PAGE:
Every day is April Fool’s Day for fools

I guess Ken Ham is feeling the sting of all those comments about the absurdity of his efforts to build a “life size” ark — he’s got cranes and steel reinforcements and concrete and a swarm of construction crews laboring to assemble his boondoggle, yet somehow, this giant imaginary boat was supposed to have been built by one guy and his sons 4000 years ago, out of wood. How to reconcile the contemporary tech of his construct with the basic woodworking skills of a Mesopotamian carpenter? Easy! Imagine they had super-scientific engineering technology that has been lost to us! You want proof? He’s not joking: archaeologists found non-stick frying pans in Roman sites, therefore, Noah might have had diesel trucks.

The truth is that we don’t know what kind of technologies Noah had—details are not given in the Bible. But we do know that all people are made in God’s image (Genesis 1:27), and man was intelligent, resourceful, creative, and innovative from the beginning. We also know people were already working with metals such as bronze and iron and were playing musical instruments (Genesis 4:21–22) long before Noah was born. People were also living over 900 years—imagine what geniuses like Sir Isaac Newton, Albert Einstein, or Thomas Edison could’ve accomplished if they’d lived that long! By the time of Noah, they may have had technology we would envy today.

And we find evidence that this might be the case. In the generations after the Flood, Noah’s descendants built pyramids in Egypt and ziggurats in South America that engineers have been trying to explain for years. Since much of their technology disappeared with these civilizations, we still don’t know how they accomplished these architectural feats. But we’re continually getting glimpses of the genius of ancient man.

A recent discovery made in Italy sheds more light on the intelligence of our ancestors. If you cook, you probably know the frustration of everything sticking to your frying pan. Well, people 2,000 years ago did too! So they invented non-stick frying pans. Found in a garbage dump near Naples, the high-quality pottery pans featured a “red-slip coating” to keep food from sticking.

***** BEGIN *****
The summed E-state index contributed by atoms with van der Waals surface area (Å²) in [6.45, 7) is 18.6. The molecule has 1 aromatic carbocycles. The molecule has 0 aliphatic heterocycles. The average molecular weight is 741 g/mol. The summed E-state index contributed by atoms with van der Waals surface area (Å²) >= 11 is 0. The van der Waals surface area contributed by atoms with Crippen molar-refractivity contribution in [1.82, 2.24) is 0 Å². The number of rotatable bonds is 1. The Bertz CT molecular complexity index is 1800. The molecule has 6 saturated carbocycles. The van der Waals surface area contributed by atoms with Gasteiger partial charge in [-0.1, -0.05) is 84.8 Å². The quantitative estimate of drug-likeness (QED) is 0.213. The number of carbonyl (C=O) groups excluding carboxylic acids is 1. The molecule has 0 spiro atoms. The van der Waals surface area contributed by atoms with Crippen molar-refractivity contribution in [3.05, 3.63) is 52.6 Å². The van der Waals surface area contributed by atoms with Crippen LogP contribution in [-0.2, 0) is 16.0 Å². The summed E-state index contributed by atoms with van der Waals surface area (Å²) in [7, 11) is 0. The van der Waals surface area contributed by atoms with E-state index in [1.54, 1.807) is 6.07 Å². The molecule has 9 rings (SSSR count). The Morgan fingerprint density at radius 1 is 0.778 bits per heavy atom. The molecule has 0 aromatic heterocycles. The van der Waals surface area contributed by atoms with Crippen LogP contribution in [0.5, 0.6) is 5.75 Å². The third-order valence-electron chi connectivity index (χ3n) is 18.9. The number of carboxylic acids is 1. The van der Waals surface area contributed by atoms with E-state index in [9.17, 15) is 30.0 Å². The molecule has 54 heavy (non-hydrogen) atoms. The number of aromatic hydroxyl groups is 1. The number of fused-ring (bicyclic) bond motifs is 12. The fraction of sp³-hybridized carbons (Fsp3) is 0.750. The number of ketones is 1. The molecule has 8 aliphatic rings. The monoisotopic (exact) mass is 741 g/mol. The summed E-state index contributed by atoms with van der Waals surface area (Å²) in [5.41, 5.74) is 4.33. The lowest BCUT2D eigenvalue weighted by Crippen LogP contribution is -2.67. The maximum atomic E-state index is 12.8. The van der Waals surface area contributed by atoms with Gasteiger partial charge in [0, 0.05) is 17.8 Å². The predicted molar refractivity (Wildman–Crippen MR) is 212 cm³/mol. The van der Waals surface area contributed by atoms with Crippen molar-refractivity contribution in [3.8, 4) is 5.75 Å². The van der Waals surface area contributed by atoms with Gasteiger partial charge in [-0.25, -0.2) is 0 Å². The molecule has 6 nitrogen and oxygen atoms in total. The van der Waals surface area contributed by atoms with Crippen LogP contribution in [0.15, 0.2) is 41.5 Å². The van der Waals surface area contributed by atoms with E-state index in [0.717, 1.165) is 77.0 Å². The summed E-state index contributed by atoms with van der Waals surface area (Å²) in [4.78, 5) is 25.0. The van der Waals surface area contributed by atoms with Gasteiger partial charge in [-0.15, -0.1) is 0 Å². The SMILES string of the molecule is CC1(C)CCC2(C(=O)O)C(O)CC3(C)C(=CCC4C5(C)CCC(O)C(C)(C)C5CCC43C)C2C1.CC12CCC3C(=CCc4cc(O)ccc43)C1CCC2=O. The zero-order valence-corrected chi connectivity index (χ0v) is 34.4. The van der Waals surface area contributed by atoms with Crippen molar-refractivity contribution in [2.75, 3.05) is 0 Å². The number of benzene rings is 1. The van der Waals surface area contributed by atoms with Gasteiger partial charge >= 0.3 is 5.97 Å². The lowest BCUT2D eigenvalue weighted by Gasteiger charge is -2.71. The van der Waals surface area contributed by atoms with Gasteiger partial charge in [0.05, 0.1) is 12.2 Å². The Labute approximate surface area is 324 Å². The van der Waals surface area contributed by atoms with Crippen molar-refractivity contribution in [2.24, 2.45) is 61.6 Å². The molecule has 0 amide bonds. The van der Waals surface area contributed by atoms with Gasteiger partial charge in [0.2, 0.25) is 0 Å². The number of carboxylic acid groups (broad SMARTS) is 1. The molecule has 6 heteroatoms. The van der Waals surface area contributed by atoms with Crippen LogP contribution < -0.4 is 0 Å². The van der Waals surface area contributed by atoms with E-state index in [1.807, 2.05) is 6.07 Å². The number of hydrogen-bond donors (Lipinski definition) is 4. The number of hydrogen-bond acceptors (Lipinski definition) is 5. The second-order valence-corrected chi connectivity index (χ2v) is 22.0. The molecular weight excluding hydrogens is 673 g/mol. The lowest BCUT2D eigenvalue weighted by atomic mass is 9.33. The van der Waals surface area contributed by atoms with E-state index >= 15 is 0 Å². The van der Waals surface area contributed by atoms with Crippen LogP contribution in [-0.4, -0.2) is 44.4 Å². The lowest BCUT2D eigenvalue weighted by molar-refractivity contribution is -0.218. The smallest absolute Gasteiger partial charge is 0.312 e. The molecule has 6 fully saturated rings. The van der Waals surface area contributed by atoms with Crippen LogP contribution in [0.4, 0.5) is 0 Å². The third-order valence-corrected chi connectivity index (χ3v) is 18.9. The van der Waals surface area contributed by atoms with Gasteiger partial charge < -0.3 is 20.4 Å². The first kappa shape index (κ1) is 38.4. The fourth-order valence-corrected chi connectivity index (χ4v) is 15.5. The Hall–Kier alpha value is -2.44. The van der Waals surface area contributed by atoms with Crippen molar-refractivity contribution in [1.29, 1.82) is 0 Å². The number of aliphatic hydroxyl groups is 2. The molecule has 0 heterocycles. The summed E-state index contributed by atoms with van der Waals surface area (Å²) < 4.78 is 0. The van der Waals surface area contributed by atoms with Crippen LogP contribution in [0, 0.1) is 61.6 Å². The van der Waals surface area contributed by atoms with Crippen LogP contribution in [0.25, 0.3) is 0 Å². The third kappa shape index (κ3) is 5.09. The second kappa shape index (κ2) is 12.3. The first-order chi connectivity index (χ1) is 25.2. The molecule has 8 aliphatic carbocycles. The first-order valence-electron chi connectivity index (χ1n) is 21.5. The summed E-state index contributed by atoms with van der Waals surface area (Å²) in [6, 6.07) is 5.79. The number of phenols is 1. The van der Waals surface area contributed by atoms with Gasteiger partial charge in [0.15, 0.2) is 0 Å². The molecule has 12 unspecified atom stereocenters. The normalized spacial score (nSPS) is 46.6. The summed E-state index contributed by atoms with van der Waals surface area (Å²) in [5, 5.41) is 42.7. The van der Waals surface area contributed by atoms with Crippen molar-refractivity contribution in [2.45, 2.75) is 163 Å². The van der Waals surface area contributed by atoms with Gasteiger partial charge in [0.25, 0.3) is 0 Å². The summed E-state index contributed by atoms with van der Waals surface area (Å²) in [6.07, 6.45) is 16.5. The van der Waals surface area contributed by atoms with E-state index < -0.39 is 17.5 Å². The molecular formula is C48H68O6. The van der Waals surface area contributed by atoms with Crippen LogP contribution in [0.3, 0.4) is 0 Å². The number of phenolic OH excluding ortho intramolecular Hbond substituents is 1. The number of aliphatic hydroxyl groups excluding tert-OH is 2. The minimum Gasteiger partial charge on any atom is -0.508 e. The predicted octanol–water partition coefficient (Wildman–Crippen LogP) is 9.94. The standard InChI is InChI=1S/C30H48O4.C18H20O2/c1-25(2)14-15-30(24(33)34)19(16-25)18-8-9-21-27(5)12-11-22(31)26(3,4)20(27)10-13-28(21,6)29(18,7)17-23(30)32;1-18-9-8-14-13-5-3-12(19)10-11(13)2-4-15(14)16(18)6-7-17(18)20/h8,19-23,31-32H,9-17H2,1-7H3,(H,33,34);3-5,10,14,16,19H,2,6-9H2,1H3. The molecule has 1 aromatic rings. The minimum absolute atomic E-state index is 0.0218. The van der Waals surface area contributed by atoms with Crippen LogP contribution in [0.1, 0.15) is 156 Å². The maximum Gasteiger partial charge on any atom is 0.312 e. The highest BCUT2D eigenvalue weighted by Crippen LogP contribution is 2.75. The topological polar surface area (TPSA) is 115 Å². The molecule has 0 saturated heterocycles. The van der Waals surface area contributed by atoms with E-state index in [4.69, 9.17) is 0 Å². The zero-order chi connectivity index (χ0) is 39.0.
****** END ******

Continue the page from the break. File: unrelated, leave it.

That is, they had pans made with really fine-grained clay, to give a particularly smooth surface. Yeah, I’m convinced. Maybe Noah did have CAD and giant cranes, because Roman pottery.


And for all that, his damned boat still won’t float.


  1. illdoittomorrow says

    Dear Hammy,

    If Noah had all that sweet tech, why didn’t just build a modern steel ship? Or a fleet of them, for that matter?

  2. wzrd1 says

    The laugh now is, during the past century and spare change, we’ve gone from ceramic coated cookware to enamel coated cookware to teflon and silverstone coated cookware, learned that those broke down into harmful chemicals with excessive heat, moved back to ceramic coated cookware.
    The only real difference between that roman cookware, our prior generation ceramic cookware and now, we know precisely what can and can’t react when we make those coatings.
    I’ll stick with the modern, knowing what we’re doing version, lest I get uranium glaze again. ;)

    As for his boat, he’d have saved a lot of money by buying an old aircraft carrier, strip out the engines and flight equipment and put a wood veneer over it. It’d be equally valid.
    Of course, he’d go on about how the Romans invented concrete and be right, forgetting that his alleged flood time was long before that concrete making culture existed and hence, before concrete existed.
    Maybe it was that great concrete kiln in the sky or something.

  3. chigau (違う) says

    If the pans were such high-quality, why were they in the dump?